In my last post I mentioned how some people with a narrow view of the Internet couldn’t verbally distinguish it from an email message. Obviously that’s a very small subset of folks, but it brings up an interesting phenomena. The Internet has a few primary use cases for a majority of the man-hours that are spent online and, while the percentage of time in each use case has changed, the cases themselves have largely remained the same since the 90s, maybe even the 80s! Of these cases, many of them are coalescing at Facebook’s doorstep.
The Social Web
Socializing on the Internet has taken many forms over the years. Email can be traced back to 1971 and gained popularity as a way of social interaction at universities in the late 80s and early 90s. With the rise of residential Internet Service Providers (ISPs) such as AOL, EarthLink and MindSpring email reached out to the general public throughout the rest of the 90s. Then the dedicated email services like Hotmail (now Windows Live Mail), Yahoo! Mail and Gmail began to take over. AOL eventually opened up email service to the general public in an attempt to maintain a foothold in the marketplace. Of these, Yahoo! Mail is the most popular, but the demands on email as a social tool have waned. Email is full of spam; over 90% of all messages sent are junk. Email addresses are in constant flux as people change jobs or move to different ISPs. Facebook Messaging is on the rise and for many people it has replaced email as the primary messaging tool between friends. It’s a closed system, which tends to protect it from spam and people don’t change or abandon their Facebook accounts so address books don’t need frequent updates.
Even some who consider themselves early Web users will probably cite AIM as the first Internet chat program. AOL Instant Messenger, however, is simply a white-label version of ICQ which was created in 1996 by the Israeli company Mirabilis. But even before ICQ there were live chat BBS’ like ISCA and Shadow maintained by university students in the Midwest. Chatting on these telnet based bulletin board systems would appear primitive by today’s standards, but the features available have been mostly consistent with all chat programs: Who’s online, send a message, set your status, and so on. Facebook’s chat system is nothing revolutionary, but it offers the ease of not needing to re-find all your friends on a different system. If you’re friends with someone on Facebook then they are in your chat list. Several chat clients are integrated with Facebook chat including Adium on OS X and Trillian on Windows and the iPhone. Unlike the messaging system, the chat system seems to be partially open to integration.
The Personal Homepage
As early as 1994 there were universities offering web hosting freely to students. Early personal pages were generally a mish-mash of favorite links decorated with tacky animated graphics. Out of the chaos arose a personal homepage hosting service called Geocities. Anyone could host a page in one of the neighborhoods with the caveat that Geocities would advertise on each page, sound familiar? Geocities was eventually purchased by Yahoo! and devolved into a set of web publishing tools. Yahoo! may have missed an opportunity to capture a portion of the social market with this early product by focusing too much on the enterprise and small business customer. There was a gap between what happened with Geocities and the rise of MySpace and it’s possible that market demand for personal homepages was bubbling beneath the surface like so much lava. This could account for the meteoric growth that MySpace initially enjoyed, but it would not last. At least, not in the U.S., worldwide MySpace is still tremendously popular. Here, again, Facebook has taken on the role of defacto home page of most home page keepers.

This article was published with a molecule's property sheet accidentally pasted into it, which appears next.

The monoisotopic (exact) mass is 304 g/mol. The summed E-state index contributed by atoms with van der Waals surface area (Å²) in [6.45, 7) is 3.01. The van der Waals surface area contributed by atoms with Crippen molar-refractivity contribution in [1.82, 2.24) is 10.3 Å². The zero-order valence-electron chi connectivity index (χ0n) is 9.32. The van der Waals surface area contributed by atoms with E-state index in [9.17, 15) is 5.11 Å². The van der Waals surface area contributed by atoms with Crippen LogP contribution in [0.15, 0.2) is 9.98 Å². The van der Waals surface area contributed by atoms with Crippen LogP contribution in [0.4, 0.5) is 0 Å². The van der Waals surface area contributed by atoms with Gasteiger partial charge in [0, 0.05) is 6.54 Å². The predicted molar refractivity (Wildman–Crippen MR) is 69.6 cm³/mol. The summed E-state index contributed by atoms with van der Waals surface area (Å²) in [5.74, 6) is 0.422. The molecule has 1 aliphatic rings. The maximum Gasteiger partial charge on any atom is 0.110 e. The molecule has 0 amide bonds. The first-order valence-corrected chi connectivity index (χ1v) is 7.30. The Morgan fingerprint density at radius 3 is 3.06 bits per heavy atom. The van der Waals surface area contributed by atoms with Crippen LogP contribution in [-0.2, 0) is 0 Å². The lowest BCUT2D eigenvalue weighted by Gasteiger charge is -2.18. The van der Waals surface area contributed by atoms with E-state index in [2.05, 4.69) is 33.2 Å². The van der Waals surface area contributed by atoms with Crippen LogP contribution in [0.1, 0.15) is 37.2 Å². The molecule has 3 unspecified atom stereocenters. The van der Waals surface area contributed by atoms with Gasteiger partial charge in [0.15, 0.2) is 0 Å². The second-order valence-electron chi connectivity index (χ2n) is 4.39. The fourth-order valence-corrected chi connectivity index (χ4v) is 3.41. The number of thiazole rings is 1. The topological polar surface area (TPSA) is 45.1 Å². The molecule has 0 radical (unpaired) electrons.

The Private Community
The Well is widely regarded as the premier example of a private online community. Members of The Well may not have ever known each other offline and were revered and mysterious like a member of Mensa and the Bilderbergers. Online communities like this are not normally so well organized and they usually grow out of technologies that are not necessarily designed to host them. It’s well known that The Well stays a step behind on the technology where it lives. Still, even some of the telnet BBS’ have areas where these communities have formed, but it usually begins in one of the topic oriented discussion rooms that is closely monitored by system helpers. Having moderators helps to keep the conversation on topic. Newsgroups often hosted a wide array of lively communities for a time, until the spam came along and drowned out the conversation with Viking noise. With the closed system, Facebook won’t likely suffer the same fate as newsgroups and having a budget helps to keep the software humming along.
Although these major uses of the Internet are collecting at Facebook there are still several that have managed to escape it to a large degree. Photo and video sharing are available on the platform, but are still dominated by flickr and YouTube which are more specialized for the tasks. Personal blogging has not yet been incorporated into Facebook. This might be due to the presumption that bloggers like their own look and feel, their own domain name and the ability to reap all the benefits of their work. Of course there are hundreds of minor uses of the Internet and probably a few major ones that I’ve missed. But Facebook’s achievement in collecting so many at such a scale is noteworthy and it is now solidly established as one of the gorillas of the web.
More than a year later someone else is figuring out that facebook is taking on these web elements. http://www.readwriteweb.com/enterprise/2011/09/how-facebook-ate-the-web.php